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US-Pakistan Joint Raid Viewed as Rare, Hopeful Sign for Troubled Ties

Pashtun men read local newspapers reporting the arrest of senior al Qaida leader Younis al- Mauritani at roadside tea shop in Quetta, Pakistan, September 6, 2011.

Pashtun men read local newspapers reporting the arrest of senior al Qaida leader Younis al- Mauritani at roadside tea shop in Quetta, Pakistan, September 6, 2011.

Ties between the intelligence agencies of Pakistan and the United States have been severely strained since the killing of Osama bin Laden in a covert U.S. raid in Pakistan in May.

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Both sides have attempted to play down the tensions through public statements, but the expulsion of American security personnel by Pakistan and the suspension of some U.S. military assistance have highlighted the distrust on both sides.

In an interview with VOA, U.S. Ambassador to Pakistan Cameron Munter acknowledges that the bin Laden raid was a setback for bilateral ties.

“I think in the wake of what happened on May 2, there was a great deal of consternation on the side of Pakistan because of the issue of the sovereignty, the questions that were raised," Munter said. "There were questions that were raised in the United States because people did not know whether there was a role of Pakistani authorities in him being here. This was a source of great amount of unhappiness on both sides because there were questions that could not be answered."

But after months of their tense relationship playing out in public, this week the Pakistani military made a rare public acknowledgement that U.S. agents provided key information that helped them plan the successful raid that captured senior al-Qaida planner, Younis al-Mauritani, along with two aides.

Army spokesman Major General Athar Abbas said the authorities watched the group for months.

“We have been on alert we have been following the case since last October when it was surfaced that there is a group which will pose threat to the outside world, " said Abbas. "We have been connecting dots and therefore when we found out that they are there in the suburbs of Quetta then we conducted this raid.”

The announcement is a sign the relationship is getting back on track, said Hassan Askari Rizvi, a former head of the political science department at Punjab University.

“This shows that the two agencies are now cooperating, and they need to do that because that is how they can produce results," he said. "Hopefully there will be continued cooperation and they will be able to overcome the differences that had developed between the two authorities.”

The Pakistani military says al-Qaida leader al-Mauritani was mainly responsible for the network’s international operations and was suspected of planning attacks on important American economic interests, including oil pipelines.

Officials have identified the other two detainees as senior operatives Abdul Ghaffar al-Shami and Messara al-Shami.

Although the arrests may help ongoing negotiations between the two sides on how to conduct future joint-operations, professor Askari Rizvi points out that important disagreements remain.

“They still diverge on certain matters whether to take action in North Waziristan and also on the issue of presence of American intelligence and security personnel in Pakistan.”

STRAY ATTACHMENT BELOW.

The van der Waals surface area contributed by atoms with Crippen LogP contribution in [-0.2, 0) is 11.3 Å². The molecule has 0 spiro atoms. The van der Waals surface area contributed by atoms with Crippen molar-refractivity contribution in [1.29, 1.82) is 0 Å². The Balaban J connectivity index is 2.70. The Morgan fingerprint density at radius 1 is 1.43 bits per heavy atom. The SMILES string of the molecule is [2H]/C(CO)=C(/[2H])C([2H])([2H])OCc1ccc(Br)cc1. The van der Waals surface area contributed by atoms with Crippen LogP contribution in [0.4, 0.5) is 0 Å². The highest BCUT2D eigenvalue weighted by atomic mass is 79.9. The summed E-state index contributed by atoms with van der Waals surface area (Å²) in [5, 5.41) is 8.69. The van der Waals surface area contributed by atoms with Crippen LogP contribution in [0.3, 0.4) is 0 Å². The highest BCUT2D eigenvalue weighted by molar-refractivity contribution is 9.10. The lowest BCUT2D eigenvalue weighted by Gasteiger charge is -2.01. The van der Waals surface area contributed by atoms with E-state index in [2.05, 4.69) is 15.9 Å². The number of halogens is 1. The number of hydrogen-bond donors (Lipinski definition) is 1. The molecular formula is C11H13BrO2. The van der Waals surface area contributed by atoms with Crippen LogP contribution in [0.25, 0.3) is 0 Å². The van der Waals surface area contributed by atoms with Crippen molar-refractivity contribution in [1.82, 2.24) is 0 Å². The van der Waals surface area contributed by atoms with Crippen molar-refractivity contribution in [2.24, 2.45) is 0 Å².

US-Pakistan Joint Raid Viewed as Rare, Hopeful Sign for Troubled Ties

US-Pakistan Joint Raid Viewed as Rare, Hopeful Sign for Troubled Ties

Pakistan has resisted U.S. pressure to mobilize its forces against militants of the Haqqani network based in North Waziristan border region. The militants are believed to be launching cross-border raids on U.S. and allied forces in Afghanistan.

Pakistani military authorities also have objected to the presence of U.S. Central Intelligence Agency operatives gathering intelligence about militant groups inside Pakistan.

In Washington, U.S. officials have long maintained that elements within the Pakistani spy agency have links to Taliban and al-Qaida associates. The allegation is rejected by Pakistani authorities.

But over the past decade the Pakistani agency has dispelled those suspicions by arresting dozens of senior al-Qaida operatives, said former Pakistani intelligence brigadier Asad Munir.

“All those people have been caught by the ISI with the support of CIA, so they have been working together. They have to have good relations. If there is mistrust it is directly going to affect the war on terror and if they cannot work together the [Afghan] exit strategy of [President] Obama I don’t think that it will be materialized," he said.

President Barack Obama plans to withdraw all American combat forces from Afghanistan by the end of 2014. U.S. officials admit they need Pakistan’s support to ensure there is a smooth transition of security responsibilities to Afghan forces.

U.S. Ambassador Munter expects the two countries will be able to re-establish their anti-terror cooperation to where it was before the bin Laden operation.

“Even though there may be a broad question, conceptually, where are we going, and what is the relationship, the body of the relationship is there and will remain there and I am optimistic that we are going to make a lot of progress in the years to come," Munter said.

U.S. intelligence officials have said in recent weeks that the death of al Qaida’s chief Osama bin Laden, followed by the killing or capture of other top lieutenants have dealt a serious blow to the terrorist network.

But they have given no indication of scaling back U.S. drone strikes, which remain highly controversial in Pakistan and a continuing source of tension between the two governments.